Brexit round-up: what the vote means for your money
Leave vote: What it means for your investments - Many investors will want to run to their nuclear bunkers now that the apparent end of the world is nigh. But emotional reactions are usually the wrong ones when it comes to investing. Here’s a summary of the best reactions from investment experts to the Leave result.
What does Brexit mean for pensions? - Following the news that the UK has voted to leave the European Union we ask what impact the move will have on your pension, whether you are years away, approaching retirement or already retired.
Leave vote: What it could mean for your money, property and investments - After months of anticipation, UK voters have decided – in an historic move – to leave the European Union some 43 years after joining its predecessor, the European Economic Community, in 1973.
Referendum fallout: Early winners and losers via graphs - Prime Minister David Cameron has announced his resignation, and the Labour party has called for a vote of no confidence in its leader Jeremy Corbyn.
Can I still use my mobile abroad after Brexit? Moneywise answers - Mobile users could be charged more to use their phones abroad, both inside and outside of Europe, in light of the UK’s decision to leave the European Union (EU).
What's in your 'safe haven' suitcase? - Flicking through an inflight magazine the other day, I came across one of those summer holiday-themed articles along the lines of 'five items to pack every time you travel'. Apart from containing some quite handy tips (I always do seem to forget my sun cream!), it got me thinking the metaphor could extend to investing.
Could Brexit scupper your overseas retirement plans? - The decision by UK voters to leave the European Union could have far-reaching impacts on pensions and pensioners, both at home and abroad.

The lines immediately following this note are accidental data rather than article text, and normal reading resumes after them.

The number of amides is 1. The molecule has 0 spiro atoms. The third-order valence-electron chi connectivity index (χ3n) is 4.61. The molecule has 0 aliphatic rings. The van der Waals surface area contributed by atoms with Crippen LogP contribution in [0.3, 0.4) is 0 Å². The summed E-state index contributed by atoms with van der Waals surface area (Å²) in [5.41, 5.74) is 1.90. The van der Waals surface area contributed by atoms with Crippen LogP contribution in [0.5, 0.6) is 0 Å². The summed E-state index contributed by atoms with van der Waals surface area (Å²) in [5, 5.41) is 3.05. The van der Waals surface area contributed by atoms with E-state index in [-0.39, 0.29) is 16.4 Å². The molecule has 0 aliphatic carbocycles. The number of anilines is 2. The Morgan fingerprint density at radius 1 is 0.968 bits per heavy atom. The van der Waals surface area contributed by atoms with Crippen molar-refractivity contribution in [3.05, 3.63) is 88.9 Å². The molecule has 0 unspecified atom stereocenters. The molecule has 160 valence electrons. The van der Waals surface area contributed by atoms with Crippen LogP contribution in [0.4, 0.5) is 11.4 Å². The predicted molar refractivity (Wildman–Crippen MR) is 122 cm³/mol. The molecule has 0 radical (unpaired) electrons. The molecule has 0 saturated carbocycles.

Commercial property funds hit in Brexit fallout - M&G Investments is the third firm to suspend trading in its commercial property fund - the biggest of its type in the UK at £4.4 billion.
Annuity rates go into Brexit freefall - Annuity rates are continuing to plummet following the UK’s shock referendum result.
House asking prices fall following Brexit - Property website Rightmove says its latest data takes the average asking price to £307,824 in July, down from £310,471 in June. It’s the first drop in asking prices since December 2015.
In exchange for any lump sum – usually your pension fund – an annuity is “bought” from an insurance company and provides an income for life. When you die, the income stops. Annuity rates fluctuate daily and depend on your sex (although from 21 December 2012 insurers will no longer be able to use gender as a factor when calculating annuities), age, health and a number of other factors, so you have to pick the right one and, once bought, its terms cannot be altered, so seek financial advice.